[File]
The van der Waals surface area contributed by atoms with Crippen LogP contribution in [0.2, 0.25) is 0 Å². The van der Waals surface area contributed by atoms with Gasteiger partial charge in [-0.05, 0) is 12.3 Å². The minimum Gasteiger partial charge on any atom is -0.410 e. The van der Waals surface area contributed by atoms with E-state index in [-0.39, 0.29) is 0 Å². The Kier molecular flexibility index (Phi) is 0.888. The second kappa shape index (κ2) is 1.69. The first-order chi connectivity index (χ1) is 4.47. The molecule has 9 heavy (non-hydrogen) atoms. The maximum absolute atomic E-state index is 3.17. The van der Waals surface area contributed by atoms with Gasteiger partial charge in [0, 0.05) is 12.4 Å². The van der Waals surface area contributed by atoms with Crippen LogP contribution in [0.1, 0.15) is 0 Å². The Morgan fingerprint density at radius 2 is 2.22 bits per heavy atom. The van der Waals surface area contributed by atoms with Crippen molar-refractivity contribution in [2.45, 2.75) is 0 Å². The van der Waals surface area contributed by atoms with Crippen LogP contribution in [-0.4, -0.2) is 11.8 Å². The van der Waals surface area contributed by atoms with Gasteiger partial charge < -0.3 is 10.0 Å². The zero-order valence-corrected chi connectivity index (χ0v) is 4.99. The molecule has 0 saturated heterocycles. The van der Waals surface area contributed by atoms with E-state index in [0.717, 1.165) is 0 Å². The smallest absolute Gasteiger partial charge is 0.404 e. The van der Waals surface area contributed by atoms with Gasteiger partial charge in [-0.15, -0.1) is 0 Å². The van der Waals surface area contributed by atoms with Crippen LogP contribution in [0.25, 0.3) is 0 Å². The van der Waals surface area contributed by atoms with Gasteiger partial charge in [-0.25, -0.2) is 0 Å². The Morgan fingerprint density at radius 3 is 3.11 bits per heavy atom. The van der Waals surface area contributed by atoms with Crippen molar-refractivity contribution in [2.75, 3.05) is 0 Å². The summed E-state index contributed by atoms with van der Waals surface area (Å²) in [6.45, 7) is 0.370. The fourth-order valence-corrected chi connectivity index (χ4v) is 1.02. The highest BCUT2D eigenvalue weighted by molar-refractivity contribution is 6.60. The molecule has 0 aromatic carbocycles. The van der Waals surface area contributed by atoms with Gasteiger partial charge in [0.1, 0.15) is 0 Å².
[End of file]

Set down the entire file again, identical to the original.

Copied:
The van der Waals surface area contributed by atoms with Crippen LogP contribution in [0.2, 0.25) is 0 Å². The van der Waals surface area contributed by atoms with Gasteiger partial charge in [-0.05, 0) is 12.3 Å². The minimum Gasteiger partial charge on any atom is -0.410 e. The van der Waals surface area contributed by atoms with E-state index in [-0.39, 0.29) is 0 Å². The Kier molecular flexibility index (Phi) is 0.888. The second kappa shape index (κ2) is 1.69. The first-order chi connectivity index (χ1) is 4.47. The molecule has 9 heavy (non-hydrogen) atoms. The maximum absolute atomic E-state index is 3.17. The van der Waals surface area contributed by atoms with Gasteiger partial charge in [0, 0.05) is 12.4 Å². The van der Waals surface area contributed by atoms with Crippen LogP contribution in [0.1, 0.15) is 0 Å². The Morgan fingerprint density at radius 2 is 2.22 bits per heavy atom. The van der Waals surface area contributed by atoms with Crippen molar-refractivity contribution in [2.45, 2.75) is 0 Å². The van der Waals surface area contributed by atoms with Crippen LogP contribution in [-0.4, -0.2) is 11.8 Å². The van der Waals surface area contributed by atoms with Gasteiger partial charge < -0.3 is 10.0 Å². The zero-order valence-corrected chi connectivity index (χ0v) is 4.99. The molecule has 0 saturated heterocycles. The van der Waals surface area contributed by atoms with E-state index in [0.717, 1.165) is 0 Å². The smallest absolute Gasteiger partial charge is 0.404 e. The van der Waals surface area contributed by atoms with Gasteiger partial charge in [-0.15, -0.1) is 0 Å². The van der Waals surface area contributed by atoms with Crippen LogP contribution in [0.25, 0.3) is 0 Å². The van der Waals surface area contributed by atoms with Gasteiger partial charge in [-0.25, -0.2) is 0 Å². The Morgan fingerprint density at radius 3 is 3.11 bits per heavy atom. The van der Waals surface area contributed by atoms with Crippen molar-refractivity contribution in [2.75, 3.05) is 0 Å². The summed E-state index contributed by atoms with van der Waals surface area (Å²) in [6.45, 7) is 0.370. The fourth-order valence-corrected chi connectivity index (χ4v) is 1.02. The highest BCUT2D eigenvalue weighted by molar-refractivity contribution is 6.60. The molecule has 0 aromatic carbocycles. The van der Waals surface area contributed by atoms with Gasteiger partial charge in [0.1, 0.15) is 0 Å².